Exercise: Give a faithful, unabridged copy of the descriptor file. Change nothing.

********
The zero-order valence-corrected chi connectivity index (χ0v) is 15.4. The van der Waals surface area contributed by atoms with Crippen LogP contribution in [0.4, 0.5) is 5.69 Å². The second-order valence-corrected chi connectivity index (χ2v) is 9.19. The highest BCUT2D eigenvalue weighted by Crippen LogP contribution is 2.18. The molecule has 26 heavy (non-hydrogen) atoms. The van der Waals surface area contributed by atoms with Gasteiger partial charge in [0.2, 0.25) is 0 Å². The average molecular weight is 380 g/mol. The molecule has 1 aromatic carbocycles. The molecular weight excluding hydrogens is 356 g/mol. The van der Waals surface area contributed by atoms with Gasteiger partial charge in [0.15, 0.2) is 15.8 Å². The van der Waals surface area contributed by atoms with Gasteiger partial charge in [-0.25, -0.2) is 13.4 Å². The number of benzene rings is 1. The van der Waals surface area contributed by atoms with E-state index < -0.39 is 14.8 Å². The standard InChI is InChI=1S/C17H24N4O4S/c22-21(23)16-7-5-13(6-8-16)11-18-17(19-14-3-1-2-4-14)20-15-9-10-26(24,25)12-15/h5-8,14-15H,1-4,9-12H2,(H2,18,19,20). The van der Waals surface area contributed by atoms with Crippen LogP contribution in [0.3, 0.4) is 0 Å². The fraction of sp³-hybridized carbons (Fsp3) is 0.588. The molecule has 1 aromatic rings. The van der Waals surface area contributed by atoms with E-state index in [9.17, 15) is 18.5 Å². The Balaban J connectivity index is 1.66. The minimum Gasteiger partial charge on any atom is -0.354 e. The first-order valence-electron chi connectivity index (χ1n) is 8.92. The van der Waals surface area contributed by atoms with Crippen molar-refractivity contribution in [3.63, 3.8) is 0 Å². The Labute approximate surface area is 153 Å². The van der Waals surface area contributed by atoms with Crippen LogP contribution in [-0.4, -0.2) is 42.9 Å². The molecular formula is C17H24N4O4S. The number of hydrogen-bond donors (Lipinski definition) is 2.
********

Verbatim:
The zero-order valence-corrected chi connectivity index (χ0v) is 15.4. The van der Waals surface area contributed by atoms with Crippen LogP contribution in [0.4, 0.5) is 5.69 Å². The second-order valence-corrected chi connectivity index (χ2v) is 9.19. The highest BCUT2D eigenvalue weighted by Crippen LogP contribution is 2.18. The molecule has 26 heavy (non-hydrogen) atoms. The van der Waals surface area contributed by atoms with Gasteiger partial charge in [0.2, 0.25) is 0 Å². The average molecular weight is 380 g/mol. The molecule has 1 aromatic carbocycles. The molecular weight excluding hydrogens is 356 g/mol. The van der Waals surface area contributed by atoms with Gasteiger partial charge in [0.15, 0.2) is 15.8 Å². The van der Waals surface area contributed by atoms with Gasteiger partial charge in [-0.25, -0.2) is 13.4 Å². The number of benzene rings is 1. The van der Waals surface area contributed by atoms with E-state index < -0.39 is 14.8 Å². The standard InChI is InChI=1S/C17H24N4O4S/c22-21(23)16-7-5-13(6-8-16)11-18-17(19-14-3-1-2-4-14)20-15-9-10-26(24,25)12-15/h5-8,14-15H,1-4,9-12H2,(H2,18,19,20). The van der Waals surface area contributed by atoms with Crippen LogP contribution in [0.3, 0.4) is 0 Å². The fraction of sp³-hybridized carbons (Fsp3) is 0.588. The molecule has 1 aromatic rings. The van der Waals surface area contributed by atoms with E-state index in [9.17, 15) is 18.5 Å². The Balaban J connectivity index is 1.66. The minimum Gasteiger partial charge on any atom is -0.354 e. The first-order valence-electron chi connectivity index (χ1n) is 8.92. The van der Waals surface area contributed by atoms with Crippen molar-refractivity contribution in [3.63, 3.8) is 0 Å². The Labute approximate surface area is 153 Å². The van der Waals surface area contributed by atoms with Crippen LogP contribution in [-0.4, -0.2) is 42.9 Å². The molecular formula is C17H24N4O4S. The number of hydrogen-bond donors (Lipinski definition) is 2.